Goondu DIY: get your Skype calls on your Bluetooth headset

April 28th, 2012 | by Alfred Siew
Goondu DIY: get your Skype calls on your Bluetooth headset

It’s something that has happened to many people, even those who think they’re tech-savvy.

You’ve got an urgent conference call over Skype, so you pick up your good old Bluetooth headset, pair it with your PC or phone and think that you are all set for the call.

Then, just as you connect up over Skype, you realise there’s no sound coming from your headset. You struggle to get things going as the meeting starts, turning eventually to your PC or phone’s mic and speakers in desperation. It’s a painful hour listening to the PC speakers or pressing your phone to your ear.

The cause? Your Bluetooth headset probably doesn’t transfer the audio from the PC or phone. Or you may not have set up your PC or phone right. Here’s one way to get it fixed.

1. Make sure your PC or phone supports Bluetooth

Smartphones all come with Bluetooth these days. What you might want to check is that yours supportsĀ A2DP (Advanced Audio Distribution Profile), which is quite common in phones made in the past couple of years.

A2DP essentially streams anything from your phone to your headset, including your system sounds. Yup, it’s the feature that is used to stream music wirelessly to Bluetooth headphones as well.

If you are using a PC, it’s the same feature you can use to connect up a Skype call on a Bluetooth headset. Most new laptops now support Bluetooth as well as A2DP. If your PC doesn’t or if you are using a desktop PC that doesn’t have Bluetooth out of the box, get one of those small USB dongles that will enable Bluetooth on your machine.

Again, check that these dongles support A2DP. It’s one easy way to get that audio out from Skype onto your headset.

2. Get a supporting Bluetooth headset

You can buy a Skype-certified Bluetooth headset, like the Jabra Extreme, just to be sure. However, the small lineup of Skype-certified headsets may not fit your bill, in terms of comfort and voice quality, so one alternative is to just look for a regular headset that supports both regular calls as well as Skype, via the A2DP profile.

Take note that many new Bluetooth headsets now feature A2DP, but not all do.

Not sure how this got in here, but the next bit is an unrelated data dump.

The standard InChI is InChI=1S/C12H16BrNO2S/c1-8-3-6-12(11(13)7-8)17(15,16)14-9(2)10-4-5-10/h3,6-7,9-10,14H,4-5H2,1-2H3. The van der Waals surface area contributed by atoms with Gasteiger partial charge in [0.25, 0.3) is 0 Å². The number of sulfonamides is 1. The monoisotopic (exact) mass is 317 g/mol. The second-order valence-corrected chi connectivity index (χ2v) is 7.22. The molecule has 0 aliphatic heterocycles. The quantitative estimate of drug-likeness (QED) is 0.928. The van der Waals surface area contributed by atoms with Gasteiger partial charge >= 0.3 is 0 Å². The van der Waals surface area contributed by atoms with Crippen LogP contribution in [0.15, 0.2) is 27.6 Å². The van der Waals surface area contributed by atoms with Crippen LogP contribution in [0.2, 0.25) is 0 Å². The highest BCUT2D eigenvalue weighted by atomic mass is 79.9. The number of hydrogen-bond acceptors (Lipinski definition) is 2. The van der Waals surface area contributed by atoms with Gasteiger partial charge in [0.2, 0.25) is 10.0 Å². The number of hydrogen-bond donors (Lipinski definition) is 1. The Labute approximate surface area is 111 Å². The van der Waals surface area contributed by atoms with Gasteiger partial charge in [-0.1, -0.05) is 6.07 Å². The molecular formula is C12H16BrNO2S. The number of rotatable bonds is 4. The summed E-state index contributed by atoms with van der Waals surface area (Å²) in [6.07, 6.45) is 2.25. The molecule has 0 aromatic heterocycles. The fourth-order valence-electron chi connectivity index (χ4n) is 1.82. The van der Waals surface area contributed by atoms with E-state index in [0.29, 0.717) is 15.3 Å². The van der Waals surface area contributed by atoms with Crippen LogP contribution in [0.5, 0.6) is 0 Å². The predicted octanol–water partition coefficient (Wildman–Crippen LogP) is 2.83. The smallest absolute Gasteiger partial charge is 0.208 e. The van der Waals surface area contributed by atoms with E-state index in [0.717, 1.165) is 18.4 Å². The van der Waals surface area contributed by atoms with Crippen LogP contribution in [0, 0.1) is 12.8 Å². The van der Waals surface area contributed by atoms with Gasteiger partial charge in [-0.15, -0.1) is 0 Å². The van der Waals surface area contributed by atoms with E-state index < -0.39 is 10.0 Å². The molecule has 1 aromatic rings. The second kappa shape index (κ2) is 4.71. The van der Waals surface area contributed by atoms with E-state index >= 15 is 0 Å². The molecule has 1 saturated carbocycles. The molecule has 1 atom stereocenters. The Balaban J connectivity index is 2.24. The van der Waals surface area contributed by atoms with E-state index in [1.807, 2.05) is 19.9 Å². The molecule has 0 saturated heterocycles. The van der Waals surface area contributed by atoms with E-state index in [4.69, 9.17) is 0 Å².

Most may be able to pass on a regular call to the headset, but Skype isn’t a typical call on your phone, so a lot of headsets supporting only older Bluetooth profiles and not A2DP won’t let you listen to your Skype call, even if you manage to pair them with your phone.

This is likely the case with that favourite headset you have been using with your previous phone for the past few years. Some low-cost headsets in the market don’t support A2DP either, even though they will work with phones for regular calls.

What headsets do I recommend? I’m using the Jabra Supreme right now, and it’s really a treat to use. With noise cancellation, I can be talking in a noisy cafe and the other party won’t get all that background distraction.

Plus, it connects up easily with a voice-controlled pairing process. All I have to do is press a voice command button, say “pair new device”, and the voice prompts over the headset will guide me to hook up to my PC or phone.

3. Pair up and configure Skype

Once you have hooked up your headset to the phone, you should be all set for that long conference call. If you are running Skype on your phone, all you have to do is fire up the app.

If you are hooking up to a PC, you’d need to make sure that Skype is set to use your Bluetooth headset’s mic and speaker. By default, it is set to use your PC’s mic and speakers, especially if you are using a laptop.

After this, all that’s left to do is get on the call, enjoy the comfy hands-free operation and superior voice quality, even if the call lasts for an hour!

Share with us your experiences using Skype on Bluetooth in the comments!

Leave a Reply

This site uses Akismet to reduce spam. Learn how your comment data is processed.